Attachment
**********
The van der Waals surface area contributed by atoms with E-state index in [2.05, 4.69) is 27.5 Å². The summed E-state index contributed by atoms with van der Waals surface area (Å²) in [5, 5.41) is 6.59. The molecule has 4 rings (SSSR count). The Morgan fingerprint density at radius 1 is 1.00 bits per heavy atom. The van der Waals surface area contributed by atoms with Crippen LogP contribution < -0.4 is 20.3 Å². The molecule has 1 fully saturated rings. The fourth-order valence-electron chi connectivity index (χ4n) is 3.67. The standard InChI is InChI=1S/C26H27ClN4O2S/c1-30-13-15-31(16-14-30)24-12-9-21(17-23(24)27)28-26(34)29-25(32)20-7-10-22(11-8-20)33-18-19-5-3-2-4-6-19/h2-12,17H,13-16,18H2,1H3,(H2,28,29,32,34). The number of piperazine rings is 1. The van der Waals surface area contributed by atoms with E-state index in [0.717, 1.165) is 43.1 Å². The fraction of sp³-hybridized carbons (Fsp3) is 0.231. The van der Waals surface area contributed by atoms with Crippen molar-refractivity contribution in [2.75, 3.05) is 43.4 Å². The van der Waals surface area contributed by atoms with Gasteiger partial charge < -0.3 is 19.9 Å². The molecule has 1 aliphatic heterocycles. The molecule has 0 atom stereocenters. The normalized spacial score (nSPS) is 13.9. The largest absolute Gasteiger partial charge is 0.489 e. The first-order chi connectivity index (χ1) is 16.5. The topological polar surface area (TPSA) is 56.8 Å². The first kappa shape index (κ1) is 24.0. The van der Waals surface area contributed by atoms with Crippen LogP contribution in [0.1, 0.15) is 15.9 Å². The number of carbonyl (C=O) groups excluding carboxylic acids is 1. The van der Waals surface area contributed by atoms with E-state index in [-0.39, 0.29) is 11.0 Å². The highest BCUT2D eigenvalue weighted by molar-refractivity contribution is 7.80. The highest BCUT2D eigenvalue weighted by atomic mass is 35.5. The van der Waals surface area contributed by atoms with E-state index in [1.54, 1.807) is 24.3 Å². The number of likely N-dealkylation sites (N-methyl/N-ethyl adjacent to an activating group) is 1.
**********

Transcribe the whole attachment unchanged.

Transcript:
The van der Waals surface area contributed by atoms with E-state index in [2.05, 4.69) is 27.5 Å². The summed E-state index contributed by atoms with van der Waals surface area (Å²) in [5, 5.41) is 6.59. The molecule has 4 rings (SSSR count). The Morgan fingerprint density at radius 1 is 1.00 bits per heavy atom. The van der Waals surface area contributed by atoms with Crippen LogP contribution < -0.4 is 20.3 Å². The molecule has 1 fully saturated rings. The fourth-order valence-electron chi connectivity index (χ4n) is 3.67. The standard InChI is InChI=1S/C26H27ClN4O2S/c1-30-13-15-31(16-14-30)24-12-9-21(17-23(24)27)28-26(34)29-25(32)20-7-10-22(11-8-20)33-18-19-5-3-2-4-6-19/h2-12,17H,13-16,18H2,1H3,(H2,28,29,32,34). The number of piperazine rings is 1. The van der Waals surface area contributed by atoms with E-state index in [0.717, 1.165) is 43.1 Å². The fraction of sp³-hybridized carbons (Fsp3) is 0.231. The van der Waals surface area contributed by atoms with Crippen molar-refractivity contribution in [2.75, 3.05) is 43.4 Å². The van der Waals surface area contributed by atoms with Gasteiger partial charge < -0.3 is 19.9 Å². The molecule has 1 aliphatic heterocycles. The molecule has 0 atom stereocenters. The normalized spacial score (nSPS) is 13.9. The largest absolute Gasteiger partial charge is 0.489 e. The first-order chi connectivity index (χ1) is 16.5. The topological polar surface area (TPSA) is 56.8 Å². The first kappa shape index (κ1) is 24.0. The van der Waals surface area contributed by atoms with Crippen LogP contribution in [0.1, 0.15) is 15.9 Å². The number of carbonyl (C=O) groups excluding carboxylic acids is 1. The van der Waals surface area contributed by atoms with E-state index in [-0.39, 0.29) is 11.0 Å². The highest BCUT2D eigenvalue weighted by molar-refractivity contribution is 7.80. The highest BCUT2D eigenvalue weighted by atomic mass is 35.5. The van der Waals surface area contributed by atoms with E-state index in [1.54, 1.807) is 24.3 Å². The number of likely N-dealkylation sites (N-methyl/N-ethyl adjacent to an activating group) is 1.